Acting on the need for reducing pollution and promoting sustainable development, Kochi Metro Rail Limited has decided to adopt the circular economy principles. Activities in a circular economy follow reduce (minimum use of raw materials), reuse (maximum reuse of products and components), and recycle (high-quality reuse of raw materials) principles where the life of the product gets extended. Unlike the linear process, it means implementing systemic changes that add value and reduce substantial procedural waste. The waste from the end of the supply chain is directed to the beginning thereby using the resources more efficiently by utilising them more than once.
If ever there was a marker of modern-day middle-class excess, it has to be a pillowy bag of lettuce leaves gone mushy before they can be eaten. Most days, for the past six years, Hanneke van Linge, who is now managing director of the non-profit Nosh Food Rescue, spends her mornings recovering food from the Johannesburg Fresh Produce Market in City Deep and a small network of supermarkets in the city. She’s after food that is safe to eat but no longer fresh enough to entice consumers. “We have been conditioned to expect crisp at all costs and we need to start confronting why we think of food surplus as food waste or that some foods are for poor people and some food is for rich people,” she says.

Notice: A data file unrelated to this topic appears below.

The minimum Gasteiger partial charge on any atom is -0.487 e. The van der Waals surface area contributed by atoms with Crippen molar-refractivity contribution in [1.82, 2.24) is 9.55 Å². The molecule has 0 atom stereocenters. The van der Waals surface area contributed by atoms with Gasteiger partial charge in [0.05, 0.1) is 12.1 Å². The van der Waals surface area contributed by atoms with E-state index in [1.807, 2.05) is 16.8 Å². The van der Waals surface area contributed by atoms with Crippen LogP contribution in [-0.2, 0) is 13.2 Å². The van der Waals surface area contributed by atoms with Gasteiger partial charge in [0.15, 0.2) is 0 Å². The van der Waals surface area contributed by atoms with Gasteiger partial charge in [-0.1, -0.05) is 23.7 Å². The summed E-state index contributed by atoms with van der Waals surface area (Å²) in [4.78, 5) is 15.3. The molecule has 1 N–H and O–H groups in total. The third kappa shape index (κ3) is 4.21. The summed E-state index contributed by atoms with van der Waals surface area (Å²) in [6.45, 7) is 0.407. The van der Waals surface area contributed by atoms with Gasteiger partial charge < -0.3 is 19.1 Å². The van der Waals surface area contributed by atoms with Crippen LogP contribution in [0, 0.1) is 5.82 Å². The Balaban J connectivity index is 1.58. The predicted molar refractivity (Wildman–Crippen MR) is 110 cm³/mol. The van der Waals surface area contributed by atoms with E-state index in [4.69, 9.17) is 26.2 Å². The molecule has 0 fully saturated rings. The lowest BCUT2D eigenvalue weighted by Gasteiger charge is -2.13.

Efficient resource consumption can save 22.8 billion tonnes of carbon and help avoid climate breakdown, according to a new report from impact organisation, Circle Economy.
Circular economy strategies can cut global greenhouse gas emissions by 39% and play a crucial role in avoiding climate breakdown, the report suggests, which is launching today (26 January) during the World Economic Forum’s virtual Davos Agenda Week. The Circularity Gap Report finds that the 22.8 billion tonnes (Gt) of annual emissions associated with creating new products from virgin materials can be eliminated by applying circular strategies that drastically reduce the amount of minerals, fossil fuels, metals and biomass consumed by the world’s economy.
To mark Global Recycling Day (18 March), Bureau Veritas is reminding UK bakery and snack producers to put a circular economy business model at the heart of their coronavirus recovery plan. This is especially important ahead of the 26th UN Climate Change Conference of the Parties (COP26), set to be hosted by the UK in November. This year, Global Recycling Day shines the spotlight on #RecyclingHeroes: the people, places and activities that showcase the critical role recycling plays in contributing to a greener future. The third annual Global Recycling Day coincides with a new report by a group of international academics that states that economies and sectors that prioritise a move toward a ‘circular economy’ model could better recover from the financial impact of the pandemic.
A new initiative to support Latin America and the Caribbean in the transition to a circular economy as part of the COVID-19 recovery has been launched. The Regional Coalition on Circular Economy was announced during a virtual side event at the XXII Meeting of the Forum of Ministers of Environment of the region, hosted by Barbados and the United Nations Environmental Programme (UNEP). The Coalition will support access to financing by governments and the private sector, with special emphasis on small and medium enterprises (SMEs), in order to promote resource mobilization for innovation and the implementation of specific projects in the region.